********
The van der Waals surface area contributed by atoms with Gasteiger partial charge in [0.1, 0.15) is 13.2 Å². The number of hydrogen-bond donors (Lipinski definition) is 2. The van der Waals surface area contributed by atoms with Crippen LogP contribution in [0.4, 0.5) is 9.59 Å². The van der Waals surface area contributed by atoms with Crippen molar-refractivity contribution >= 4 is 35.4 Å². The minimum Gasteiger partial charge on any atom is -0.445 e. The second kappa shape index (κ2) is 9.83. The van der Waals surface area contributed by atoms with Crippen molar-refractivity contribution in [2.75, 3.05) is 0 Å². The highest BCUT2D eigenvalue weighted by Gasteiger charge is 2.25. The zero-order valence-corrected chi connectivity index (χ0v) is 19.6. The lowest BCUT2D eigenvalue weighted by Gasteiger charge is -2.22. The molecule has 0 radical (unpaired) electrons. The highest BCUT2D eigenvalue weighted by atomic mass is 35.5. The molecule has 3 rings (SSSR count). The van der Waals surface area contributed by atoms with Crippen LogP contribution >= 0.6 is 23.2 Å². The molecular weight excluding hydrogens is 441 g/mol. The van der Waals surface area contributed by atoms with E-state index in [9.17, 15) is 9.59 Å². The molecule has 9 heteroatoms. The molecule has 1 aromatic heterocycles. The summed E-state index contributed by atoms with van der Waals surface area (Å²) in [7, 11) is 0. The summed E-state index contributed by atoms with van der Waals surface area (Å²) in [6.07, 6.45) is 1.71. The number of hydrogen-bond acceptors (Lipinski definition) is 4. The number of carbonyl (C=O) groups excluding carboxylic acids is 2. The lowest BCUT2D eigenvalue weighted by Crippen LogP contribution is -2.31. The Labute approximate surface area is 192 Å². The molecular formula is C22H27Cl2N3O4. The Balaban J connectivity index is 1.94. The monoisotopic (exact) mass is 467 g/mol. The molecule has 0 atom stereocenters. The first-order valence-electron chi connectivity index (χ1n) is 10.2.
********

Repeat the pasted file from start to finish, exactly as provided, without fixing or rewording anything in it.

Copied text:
The van der Waals surface area contributed by atoms with Gasteiger partial charge in [0.1, 0.15) is 13.2 Å². The number of hydrogen-bond donors (Lipinski definition) is 2. The van der Waals surface area contributed by atoms with Crippen LogP contribution in [0.4, 0.5) is 9.59 Å². The van der Waals surface area contributed by atoms with Crippen molar-refractivity contribution >= 4 is 35.4 Å². The minimum Gasteiger partial charge on any atom is -0.445 e. The second kappa shape index (κ2) is 9.83. The van der Waals surface area contributed by atoms with Crippen molar-refractivity contribution in [2.75, 3.05) is 0 Å². The highest BCUT2D eigenvalue weighted by Gasteiger charge is 2.25. The zero-order valence-corrected chi connectivity index (χ0v) is 19.6. The lowest BCUT2D eigenvalue weighted by Gasteiger charge is -2.22. The molecule has 0 radical (unpaired) electrons. The highest BCUT2D eigenvalue weighted by atomic mass is 35.5. The molecule has 3 rings (SSSR count). The van der Waals surface area contributed by atoms with Crippen LogP contribution >= 0.6 is 23.2 Å². The molecular weight excluding hydrogens is 441 g/mol. The van der Waals surface area contributed by atoms with E-state index in [9.17, 15) is 9.59 Å². The molecule has 9 heteroatoms. The molecule has 1 aromatic heterocycles. The summed E-state index contributed by atoms with van der Waals surface area (Å²) in [7, 11) is 0. The summed E-state index contributed by atoms with van der Waals surface area (Å²) in [6.07, 6.45) is 1.71. The number of hydrogen-bond acceptors (Lipinski definition) is 4. The number of carbonyl (C=O) groups excluding carboxylic acids is 2. The lowest BCUT2D eigenvalue weighted by Crippen LogP contribution is -2.31. The Labute approximate surface area is 192 Å². The molecular formula is C22H27Cl2N3O4. The Balaban J connectivity index is 1.94. The monoisotopic (exact) mass is 467 g/mol. The molecule has 0 atom stereocenters. The first-order valence-electron chi connectivity index (χ1n) is 10.2.